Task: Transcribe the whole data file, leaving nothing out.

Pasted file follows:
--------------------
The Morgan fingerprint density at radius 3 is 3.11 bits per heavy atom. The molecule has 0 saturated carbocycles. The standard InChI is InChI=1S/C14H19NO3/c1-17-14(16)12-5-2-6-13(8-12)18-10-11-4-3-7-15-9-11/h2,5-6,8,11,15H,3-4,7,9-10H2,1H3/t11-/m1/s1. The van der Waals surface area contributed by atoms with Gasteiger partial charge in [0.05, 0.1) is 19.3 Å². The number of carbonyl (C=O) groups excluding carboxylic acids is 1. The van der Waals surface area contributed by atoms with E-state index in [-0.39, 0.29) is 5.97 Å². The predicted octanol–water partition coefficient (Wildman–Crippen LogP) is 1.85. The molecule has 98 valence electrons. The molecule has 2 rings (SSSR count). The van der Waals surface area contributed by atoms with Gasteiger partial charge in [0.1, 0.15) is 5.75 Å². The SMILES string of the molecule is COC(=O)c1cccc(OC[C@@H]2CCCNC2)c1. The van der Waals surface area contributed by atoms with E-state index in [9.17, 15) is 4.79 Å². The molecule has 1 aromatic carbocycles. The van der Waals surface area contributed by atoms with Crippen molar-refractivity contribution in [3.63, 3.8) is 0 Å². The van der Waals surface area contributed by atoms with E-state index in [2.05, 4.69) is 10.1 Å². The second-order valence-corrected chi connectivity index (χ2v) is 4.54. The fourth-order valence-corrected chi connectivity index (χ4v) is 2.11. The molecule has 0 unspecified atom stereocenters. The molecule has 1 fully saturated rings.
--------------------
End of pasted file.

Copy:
The Morgan fingerprint density at radius 3 is 3.11 bits per heavy atom. The molecule has 0 saturated carbocycles. The standard InChI is InChI=1S/C14H19NO3/c1-17-14(16)12-5-2-6-13(8-12)18-10-11-4-3-7-15-9-11/h2,5-6,8,11,15H,3-4,7,9-10H2,1H3/t11-/m1/s1. The van der Waals surface area contributed by atoms with Gasteiger partial charge in [0.05, 0.1) is 19.3 Å². The number of carbonyl (C=O) groups excluding carboxylic acids is 1. The van der Waals surface area contributed by atoms with E-state index in [-0.39, 0.29) is 5.97 Å². The predicted octanol–water partition coefficient (Wildman–Crippen LogP) is 1.85. The molecule has 98 valence electrons. The molecule has 2 rings (SSSR count). The van der Waals surface area contributed by atoms with Gasteiger partial charge in [0.1, 0.15) is 5.75 Å². The SMILES string of the molecule is COC(=O)c1cccc(OC[C@@H]2CCCNC2)c1. The van der Waals surface area contributed by atoms with E-state index in [9.17, 15) is 4.79 Å². The molecule has 1 aromatic carbocycles. The van der Waals surface area contributed by atoms with Crippen molar-refractivity contribution in [3.63, 3.8) is 0 Å². The van der Waals surface area contributed by atoms with E-state index in [2.05, 4.69) is 10.1 Å². The second-order valence-corrected chi connectivity index (χ2v) is 4.54. The fourth-order valence-corrected chi connectivity index (χ4v) is 2.11. The molecule has 0 unspecified atom stereocenters. The molecule has 1 fully saturated rings.